July 1, 2022


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Impressed by an Ancient Light Trick, “Flat Magic Window” Technology Could Help a New Kind of 3D Screen

Scientists have applied liquid crystals to make magic home windows that create a concealed image when light-weight shines on them. Credit history: Felix Hufnagel, College of Ottawa

Scientists Produce Flat Magic Window With Liquid Crystals

For the initial time, experts empolyed liquid crystals to construct a flat magic window — a transparent device that produces a concealed graphic when light shines on it. The technological innovation represents a novel twist on a very old light-weight trick.

Countless numbers of decades in the past, artisans in China and Japan produced bronze mirrors that looked like frequent flat mirrors when viewing one’s reflection but generated one more picture when illuminated by immediate sunlight. It took experts right until the early 20th century to figure out that these gadgets operate because an image forged into the back of the mirror makes little floor versions that trigger the image to kind – and it took engineers until now to implement the very same basic principle to liquid crystals for substantial-tech displays.

“The magic window we developed seems perfectly flat to the bare eye but, in simple fact, has slight variants that generate an graphic in reaction to light-weight,” mentioned investigate crew leader Felix Hufnagel from the College of Ottawa. “By creating the window to be reasonably sleek, the graphic that is produced can be witnessed above a substantial range of distances from the window.”

In Optica, Optica Publishing Group’s journal for higher-influence exploration, Hufnagel and colleagues describe the procedure they produced for building clear liquid crystal magic windows that can produce any wanted impression. The system can also be utilised to build magic mirrors that replicate, alternatively than transmit, mild to create an image.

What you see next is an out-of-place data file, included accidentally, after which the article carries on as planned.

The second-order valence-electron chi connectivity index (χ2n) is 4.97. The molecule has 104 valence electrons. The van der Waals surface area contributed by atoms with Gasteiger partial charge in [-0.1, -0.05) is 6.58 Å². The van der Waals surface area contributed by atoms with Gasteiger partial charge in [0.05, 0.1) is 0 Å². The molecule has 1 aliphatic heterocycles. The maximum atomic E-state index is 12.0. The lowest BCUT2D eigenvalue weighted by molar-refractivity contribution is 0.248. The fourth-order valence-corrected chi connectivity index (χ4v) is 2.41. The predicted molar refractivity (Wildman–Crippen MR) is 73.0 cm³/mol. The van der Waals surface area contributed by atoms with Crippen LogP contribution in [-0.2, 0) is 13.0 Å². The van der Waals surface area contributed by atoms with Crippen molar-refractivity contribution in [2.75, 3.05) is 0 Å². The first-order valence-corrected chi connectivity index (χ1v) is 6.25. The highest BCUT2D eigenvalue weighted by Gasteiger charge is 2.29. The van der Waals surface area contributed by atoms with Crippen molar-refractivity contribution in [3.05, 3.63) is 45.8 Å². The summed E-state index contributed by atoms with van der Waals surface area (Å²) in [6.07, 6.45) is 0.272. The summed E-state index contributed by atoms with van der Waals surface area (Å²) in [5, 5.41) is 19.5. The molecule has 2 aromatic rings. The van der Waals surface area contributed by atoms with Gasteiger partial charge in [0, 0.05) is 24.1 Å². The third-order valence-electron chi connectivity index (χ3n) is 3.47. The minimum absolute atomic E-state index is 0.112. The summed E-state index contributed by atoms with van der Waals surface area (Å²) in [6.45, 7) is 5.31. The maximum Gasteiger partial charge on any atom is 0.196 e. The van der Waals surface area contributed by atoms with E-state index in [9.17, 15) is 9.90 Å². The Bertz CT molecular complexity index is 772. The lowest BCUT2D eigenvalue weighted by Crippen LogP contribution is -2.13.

Magic Windows Create Hidden Image

The magic home windows the scientists designed surface properly flat to the bare eye but, in reality, have slight variations that develop an picture in reaction to gentle. The movie displays the intensity distribution effortlessly evolving from the enter beam profile to the sought after image sample. Credit rating: Felix Hufnagel, University of Ottawa

“Using liquid crystals to make magic home windows or mirrors could a person day make it possible to build a reconfigurable model for generating dynamic creative magic home windows or movies,” stated Hufnagel. “The means to get a extensive depth of target could also make the technique practical for 3D displays that create steady 3D photographs even when considered from unique distances.”

Generating magic with liquid crystals

Whilst scientists have recognized for many years that the historical bronze magic mirrors formed visuals as a end result of little area variants, it was not right until 2005 that Michael Berry, a mathematical physicist at the

Stable images over multiple distances

“On a conceptual level, the theory developed by Berry was instrumental in determining how these liquid crystals must be oriented to create an image that is stable over a large distance,” said Hufnagel. “Our use of flat optical elements and a liquid crystal pattern with gentle variations prescribed by Berry’s Laplacian image theory allows the magic windows to appear normal, or flat, when one looks through them.”

After fabricating a magic mirror and window, the researchers used a camera to measure the light intensity patterns produced by both devices. When illuminated with a laser beam, both the mirror and window produced a visible image that remained stable even as the distance between the camera and the mirror or window changed. The researchers also showed that the devices created images when illuminated with an LED light source, which would be more practical to use in real-life applications.

The researchers are now working to use their fabrication approach to create quantum magic plates. For example, two of these plates could create entangled images which one could use to study new quantum imaging protocols. They are also exploring the possibility of fabricating magic windows using approaches other than liquid crystals. For instance, using dielectric metasurfaces to make a magic window device could reduce its footprint while increasing bandwidth.

Reference: “Flat Magic Window” by Felix Hufnagel, Alessio D’Errico, Hugo Larocque, Fatimah Alsaiari, Jeremy Upham and Ebrahim Karimi, 5 May 2022, Optica.
DOI: 10.1364/OPTICA.454293